Mitigating data compromise at the server level

The shifting sands of data regulations - threat or opportunity?
The shifting sands of data regulations - threat or opportunity?

Until fairly recently, headlines regarding data loss more often than not concerned lost laptops, USB drives and even CD-Roms.

The last 12 months however, have seen cyber attacks become increasingly focused on getting to the heart of an organisation's crown jewels – server data. While events such as those affecting the New York Times, IEEE, Yahoo and LinkedIn have motivated a number of organisations to revaluate their security measures, a troubling proportion still have some way to go in locking down defences.

As businesses grow, more and more data is becoming dispersed across corporate networks, putting all sorts of sensitive data – from human resources records, credit card and payment information, customer details, even transactional and warehouse data – at unnecessary risk.

Over the years, many enterprises have invested in strong perimeter defences creating a customary checklist of firewalls, network IDS/IPS and gateway anti-virus. The traditional security model of a hardened perimeter around the data centre protecting everything inside has eroded with the advent of virtualisation and cloud computing. Moreover, as the destructive capabilities of cyber crime continue to grow in sophistication, such conventional network layer controls are doing less to protect against breaches (see the New York Times and Wall Street Journal examples).

Data is still the lifeblood of an organisation, and so any threat to sensitive data constitutes a threat to the overall well-being of the organisation. However, as the enterprise becomes increasingly distributed, dispersing more and more information to various locations in the network, it is becoming difficult to understand exactly where data resides at any one time, making securing it a growing challenge.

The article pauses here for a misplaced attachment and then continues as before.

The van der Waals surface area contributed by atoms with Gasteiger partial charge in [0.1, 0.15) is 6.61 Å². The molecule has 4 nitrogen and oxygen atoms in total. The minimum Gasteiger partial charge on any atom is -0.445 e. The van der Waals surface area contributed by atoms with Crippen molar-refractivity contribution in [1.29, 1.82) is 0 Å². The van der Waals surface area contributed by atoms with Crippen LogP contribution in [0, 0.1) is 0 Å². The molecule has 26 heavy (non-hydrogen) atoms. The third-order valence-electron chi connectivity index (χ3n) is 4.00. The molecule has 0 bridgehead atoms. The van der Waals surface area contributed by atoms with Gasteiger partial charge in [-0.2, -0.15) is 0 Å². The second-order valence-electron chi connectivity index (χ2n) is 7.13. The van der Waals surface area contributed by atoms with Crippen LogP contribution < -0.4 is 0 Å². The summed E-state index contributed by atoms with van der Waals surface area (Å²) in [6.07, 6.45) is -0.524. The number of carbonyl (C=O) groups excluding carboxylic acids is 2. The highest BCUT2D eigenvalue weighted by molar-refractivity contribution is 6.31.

Though the threefold process of data discovery, classification and segmentation can be arduous and typically a manual process, it is essential to figure out what to protect and, more importantly, how.

As a starting point, consider the type of data being processed and logged. Unfortunately, it is not uncommon to find that companies do not have a full inventory of the type of data that they accumulate, or even where that data is being stored (an issue being further compounded with the abundance of new storage technologies). This can be an invitation to an ICO fine.

When classifying data, it is important to segment information according to the level of risk associated with a compromise of that data. For example, information that will not do any harm to a company if it is exposed can be classified as ‘public', while on the other hand financial, regulated or personally identifiable information, may cause significant harm to a company in the event of it being leaked by inadvertent or malicious means and should therefore be classified ‘sensitive'.

Give particular attention to privileged users and their management. Privileged users frequently have blanket access to an organisation's networks and all data held within. Unnecessary authority in the hands of one party can risk a careless or rogue employee taking actions that result in compromised data. Holding a review of the data and segmenting it accordingly can therefore serve to crucially reveal the access control flaws present and, by consequence, indicate where to implement restrictions over who can – and should – access what data. For example, the office IT administrator should only have the authorisation to backup/restore files, while the application developer or data owner can be given the privilege to manipulate data.

Evolving business requirements are driving a need for data centric controls that can travel with data. Placing controls right down on the data itself rather than at the storage or volume level provides a separation of duties based on employee function, reducing risk and mitigating against both internal and external threats.

The ramifications of any data breach are extremely negative in terms of public perception. While a compromise of data may not always result in regulatory fines or legal sanctions, it can result in lost revenues, diminished trust, reduced competitive advantage, damaged reputation and other negative consequences.

Understanding what information needs to be protected from the outset is paramount, not only does this ensure that the most appropriate controls are installed in the right place, but that tight security budgets are strategically invested to maximum effect.

Paul Ayers is vice president of EMEA at Vormetric

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